Oral Surgery/oral antral fistula
I got all four of my wisdom teeth removed on April 26th. They said the upper right was a bit difficult because it was impacted, so the next morning when I had a nosebleed I just assumed it was from that. About a week after the surgery once the swelling went down, I noticed air passing back and forth "like I could breathe through my socket", and when I would rinse with salt water it would come out my nose. I went back to the oral surgeon last Tuesday May 7th and he looked at my upper right extraction site and could see that there was a fistula there and he said he was pretty sure it would not heal on it's own. They scheduled me to have the flap repair on May 29th, and gave me antibiotics to start the day before the surgery. Right now I have pain in my cheekbone area, have been taking decongestants daily (I have horrible sinuses and allergies anyway) and in the last day have been having a very foul taste in my mouth.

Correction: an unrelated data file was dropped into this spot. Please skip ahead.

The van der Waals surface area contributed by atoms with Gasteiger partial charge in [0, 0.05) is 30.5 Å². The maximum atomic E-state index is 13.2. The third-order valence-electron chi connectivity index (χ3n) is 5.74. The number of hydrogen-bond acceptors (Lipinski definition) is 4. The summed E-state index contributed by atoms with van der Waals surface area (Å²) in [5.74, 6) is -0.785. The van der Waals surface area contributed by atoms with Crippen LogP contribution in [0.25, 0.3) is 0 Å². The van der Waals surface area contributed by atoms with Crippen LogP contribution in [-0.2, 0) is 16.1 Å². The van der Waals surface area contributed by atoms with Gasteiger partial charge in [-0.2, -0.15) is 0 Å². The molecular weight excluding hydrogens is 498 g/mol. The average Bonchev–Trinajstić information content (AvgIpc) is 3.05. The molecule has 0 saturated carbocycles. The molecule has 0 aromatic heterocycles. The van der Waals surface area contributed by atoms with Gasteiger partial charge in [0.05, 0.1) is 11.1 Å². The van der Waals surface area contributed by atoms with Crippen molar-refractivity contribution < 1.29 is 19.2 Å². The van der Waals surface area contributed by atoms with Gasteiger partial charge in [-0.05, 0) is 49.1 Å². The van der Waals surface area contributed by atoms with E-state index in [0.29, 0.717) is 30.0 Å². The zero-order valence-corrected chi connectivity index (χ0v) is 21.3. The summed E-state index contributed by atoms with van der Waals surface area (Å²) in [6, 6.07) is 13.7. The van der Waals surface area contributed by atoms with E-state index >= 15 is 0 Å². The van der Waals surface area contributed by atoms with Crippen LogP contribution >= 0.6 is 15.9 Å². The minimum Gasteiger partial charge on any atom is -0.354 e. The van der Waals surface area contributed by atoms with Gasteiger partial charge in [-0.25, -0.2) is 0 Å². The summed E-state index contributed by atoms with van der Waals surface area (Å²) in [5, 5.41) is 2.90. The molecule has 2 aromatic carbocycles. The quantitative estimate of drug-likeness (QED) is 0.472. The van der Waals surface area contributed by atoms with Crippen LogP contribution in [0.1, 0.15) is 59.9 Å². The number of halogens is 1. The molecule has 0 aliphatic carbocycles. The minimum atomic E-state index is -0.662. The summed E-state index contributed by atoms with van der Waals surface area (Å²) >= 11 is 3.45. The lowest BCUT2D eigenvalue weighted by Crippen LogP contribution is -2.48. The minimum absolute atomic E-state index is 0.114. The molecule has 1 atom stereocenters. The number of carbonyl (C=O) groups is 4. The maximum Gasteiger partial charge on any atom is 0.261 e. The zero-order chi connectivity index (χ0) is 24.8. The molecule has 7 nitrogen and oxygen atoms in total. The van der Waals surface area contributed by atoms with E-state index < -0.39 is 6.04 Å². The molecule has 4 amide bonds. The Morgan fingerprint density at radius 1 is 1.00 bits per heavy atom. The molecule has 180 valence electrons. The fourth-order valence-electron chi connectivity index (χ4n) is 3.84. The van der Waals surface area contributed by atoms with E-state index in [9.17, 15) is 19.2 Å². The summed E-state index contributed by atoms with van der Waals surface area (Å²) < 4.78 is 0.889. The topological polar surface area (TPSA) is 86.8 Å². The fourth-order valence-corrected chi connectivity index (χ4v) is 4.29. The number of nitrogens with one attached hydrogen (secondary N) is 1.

I still have 2 weeks until the repair and/or antibiotics, is this going to be a problem or is this appropriate considering the fistula? My worries are that I was given steroids after the wisdom tooth removal to aid with the swelling, but I know they also reduce immune function and with this fistula I really don't want to end up with a terrible sinus infection.
Jamie - what you are enduring, with a secondary sinus infection, is not uncommon when an oral antral fistula develops. For that reason, especially with an infection, it is important that the surgeon do more than just attempt to close the fistula. The doctor needs to do two other minor procedures at the same time to arrest the sinus infection. You will need, prior to the closure, both an oral and nasal antrostomy. It involves making two holes into the sinus to clean it out and protect against sinus bleeding. Once done, a closure of the fistula can be done more successfully. Depending on the size of the hole into the sinus, a flap alone may not completely insure healing. A thin golf metal plate placed over the hole and burnished to the bone will provide a water tight seal along with the gum flap. I know you are not a surgeon, but I am telling you all this because you need to be aware of what should be done to insure healing.
The steroids given after the surgery should have worn off by now and should have no effect. If you have additional questions, feel free to contact me again.